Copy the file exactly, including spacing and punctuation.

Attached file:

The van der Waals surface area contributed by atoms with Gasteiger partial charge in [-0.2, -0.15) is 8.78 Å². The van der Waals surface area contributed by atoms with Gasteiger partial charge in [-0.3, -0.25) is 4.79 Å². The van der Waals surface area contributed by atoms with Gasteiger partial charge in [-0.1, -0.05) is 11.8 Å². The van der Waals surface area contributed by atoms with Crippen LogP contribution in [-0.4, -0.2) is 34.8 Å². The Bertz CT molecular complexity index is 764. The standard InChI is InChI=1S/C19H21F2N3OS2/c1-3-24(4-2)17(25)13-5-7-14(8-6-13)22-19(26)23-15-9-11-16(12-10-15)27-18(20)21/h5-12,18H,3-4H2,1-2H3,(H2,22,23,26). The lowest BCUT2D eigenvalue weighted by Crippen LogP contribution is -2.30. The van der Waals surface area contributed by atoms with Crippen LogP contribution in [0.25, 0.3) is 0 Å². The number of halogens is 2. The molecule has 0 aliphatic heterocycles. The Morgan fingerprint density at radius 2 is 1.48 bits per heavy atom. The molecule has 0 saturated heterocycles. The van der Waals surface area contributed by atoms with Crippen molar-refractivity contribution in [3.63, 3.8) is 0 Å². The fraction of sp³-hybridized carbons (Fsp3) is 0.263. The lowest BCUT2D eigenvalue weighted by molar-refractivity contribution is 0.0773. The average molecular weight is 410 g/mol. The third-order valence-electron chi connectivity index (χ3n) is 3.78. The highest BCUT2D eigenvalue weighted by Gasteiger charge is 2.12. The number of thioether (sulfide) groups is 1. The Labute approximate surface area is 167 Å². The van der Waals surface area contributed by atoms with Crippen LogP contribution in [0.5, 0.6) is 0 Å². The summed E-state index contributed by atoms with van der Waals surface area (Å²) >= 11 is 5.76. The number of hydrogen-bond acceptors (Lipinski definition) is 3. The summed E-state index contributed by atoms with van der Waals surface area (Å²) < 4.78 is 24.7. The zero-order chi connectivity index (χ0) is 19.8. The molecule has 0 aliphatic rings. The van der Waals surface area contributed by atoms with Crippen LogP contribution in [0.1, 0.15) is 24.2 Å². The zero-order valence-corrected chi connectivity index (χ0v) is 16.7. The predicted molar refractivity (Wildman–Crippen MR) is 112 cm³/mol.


The van der Waals surface area contributed by atoms with Gasteiger partial charge in [-0.2, -0.15) is 8.78 Å². The van der Waals surface area contributed by atoms with Gasteiger partial charge in [-0.3, -0.25) is 4.79 Å². The van der Waals surface area contributed by atoms with Gasteiger partial charge in [-0.1, -0.05) is 11.8 Å². The van der Waals surface area contributed by atoms with Crippen LogP contribution in [-0.4, -0.2) is 34.8 Å². The Bertz CT molecular complexity index is 764. The standard InChI is InChI=1S/C19H21F2N3OS2/c1-3-24(4-2)17(25)13-5-7-14(8-6-13)22-19(26)23-15-9-11-16(12-10-15)27-18(20)21/h5-12,18H,3-4H2,1-2H3,(H2,22,23,26). The lowest BCUT2D eigenvalue weighted by Crippen LogP contribution is -2.30. The van der Waals surface area contributed by atoms with Crippen LogP contribution in [0.25, 0.3) is 0 Å². The number of halogens is 2. The molecule has 0 aliphatic heterocycles. The Morgan fingerprint density at radius 2 is 1.48 bits per heavy atom. The molecule has 0 saturated heterocycles. The van der Waals surface area contributed by atoms with Crippen molar-refractivity contribution in [3.63, 3.8) is 0 Å². The fraction of sp³-hybridized carbons (Fsp3) is 0.263. The lowest BCUT2D eigenvalue weighted by molar-refractivity contribution is 0.0773. The average molecular weight is 410 g/mol. The third-order valence-electron chi connectivity index (χ3n) is 3.78. The highest BCUT2D eigenvalue weighted by Gasteiger charge is 2.12. The number of thioether (sulfide) groups is 1. The Labute approximate surface area is 167 Å². The van der Waals surface area contributed by atoms with Crippen LogP contribution in [0.5, 0.6) is 0 Å². The summed E-state index contributed by atoms with van der Waals surface area (Å²) >= 11 is 5.76. The number of hydrogen-bond acceptors (Lipinski definition) is 3. The summed E-state index contributed by atoms with van der Waals surface area (Å²) < 4.78 is 24.7. The zero-order chi connectivity index (χ0) is 19.8. The molecule has 0 aliphatic rings. The van der Waals surface area contributed by atoms with Crippen LogP contribution in [0.1, 0.15) is 24.2 Å². The zero-order valence-corrected chi connectivity index (χ0v) is 16.7. The predicted molar refractivity (Wildman–Crippen MR) is 112 cm³/mol.